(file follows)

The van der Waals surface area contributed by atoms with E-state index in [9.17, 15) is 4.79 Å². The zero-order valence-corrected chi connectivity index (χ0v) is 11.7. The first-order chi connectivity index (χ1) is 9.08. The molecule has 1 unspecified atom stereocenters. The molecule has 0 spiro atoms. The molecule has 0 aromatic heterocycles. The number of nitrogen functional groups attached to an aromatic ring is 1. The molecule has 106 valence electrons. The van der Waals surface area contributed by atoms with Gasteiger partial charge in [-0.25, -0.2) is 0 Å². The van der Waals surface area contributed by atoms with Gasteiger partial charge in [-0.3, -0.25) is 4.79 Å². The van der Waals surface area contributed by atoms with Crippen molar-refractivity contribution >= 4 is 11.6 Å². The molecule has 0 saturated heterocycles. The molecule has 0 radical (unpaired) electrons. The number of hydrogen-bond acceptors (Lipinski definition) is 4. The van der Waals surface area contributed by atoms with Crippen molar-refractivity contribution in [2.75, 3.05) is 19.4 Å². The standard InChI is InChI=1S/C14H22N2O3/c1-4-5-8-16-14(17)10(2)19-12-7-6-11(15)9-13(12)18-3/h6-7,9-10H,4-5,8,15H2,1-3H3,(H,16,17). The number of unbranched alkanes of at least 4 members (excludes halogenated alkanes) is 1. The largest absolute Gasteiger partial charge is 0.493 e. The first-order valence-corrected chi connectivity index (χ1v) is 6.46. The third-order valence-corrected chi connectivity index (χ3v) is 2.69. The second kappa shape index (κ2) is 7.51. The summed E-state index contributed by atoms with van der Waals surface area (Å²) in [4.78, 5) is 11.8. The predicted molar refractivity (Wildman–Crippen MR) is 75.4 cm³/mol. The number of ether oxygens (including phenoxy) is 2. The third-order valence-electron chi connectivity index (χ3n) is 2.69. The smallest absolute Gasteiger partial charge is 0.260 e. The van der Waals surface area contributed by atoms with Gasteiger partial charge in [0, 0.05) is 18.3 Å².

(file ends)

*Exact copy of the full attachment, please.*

The van der Waals surface area contributed by atoms with E-state index in [9.17, 15) is 4.79 Å². The zero-order valence-corrected chi connectivity index (χ0v) is 11.7. The first-order chi connectivity index (χ1) is 9.08. The molecule has 1 unspecified atom stereocenters. The molecule has 0 spiro atoms. The molecule has 0 aromatic heterocycles. The number of nitrogen functional groups attached to an aromatic ring is 1. The molecule has 106 valence electrons. The van der Waals surface area contributed by atoms with Gasteiger partial charge in [-0.25, -0.2) is 0 Å². The van der Waals surface area contributed by atoms with Gasteiger partial charge in [-0.3, -0.25) is 4.79 Å². The van der Waals surface area contributed by atoms with Crippen molar-refractivity contribution >= 4 is 11.6 Å². The molecule has 0 saturated heterocycles. The molecule has 0 radical (unpaired) electrons. The number of hydrogen-bond acceptors (Lipinski definition) is 4. The van der Waals surface area contributed by atoms with Crippen molar-refractivity contribution in [2.75, 3.05) is 19.4 Å². The standard InChI is InChI=1S/C14H22N2O3/c1-4-5-8-16-14(17)10(2)19-12-7-6-11(15)9-13(12)18-3/h6-7,9-10H,4-5,8,15H2,1-3H3,(H,16,17). The number of unbranched alkanes of at least 4 members (excludes halogenated alkanes) is 1. The largest absolute Gasteiger partial charge is 0.493 e. The first-order valence-corrected chi connectivity index (χ1v) is 6.46. The third-order valence-corrected chi connectivity index (χ3v) is 2.69. The second kappa shape index (κ2) is 7.51. The summed E-state index contributed by atoms with van der Waals surface area (Å²) in [4.78, 5) is 11.8. The predicted molar refractivity (Wildman–Crippen MR) is 75.4 cm³/mol. The number of ether oxygens (including phenoxy) is 2. The third-order valence-electron chi connectivity index (χ3n) is 2.69. The smallest absolute Gasteiger partial charge is 0.260 e. The van der Waals surface area contributed by atoms with Gasteiger partial charge in [0, 0.05) is 18.3 Å².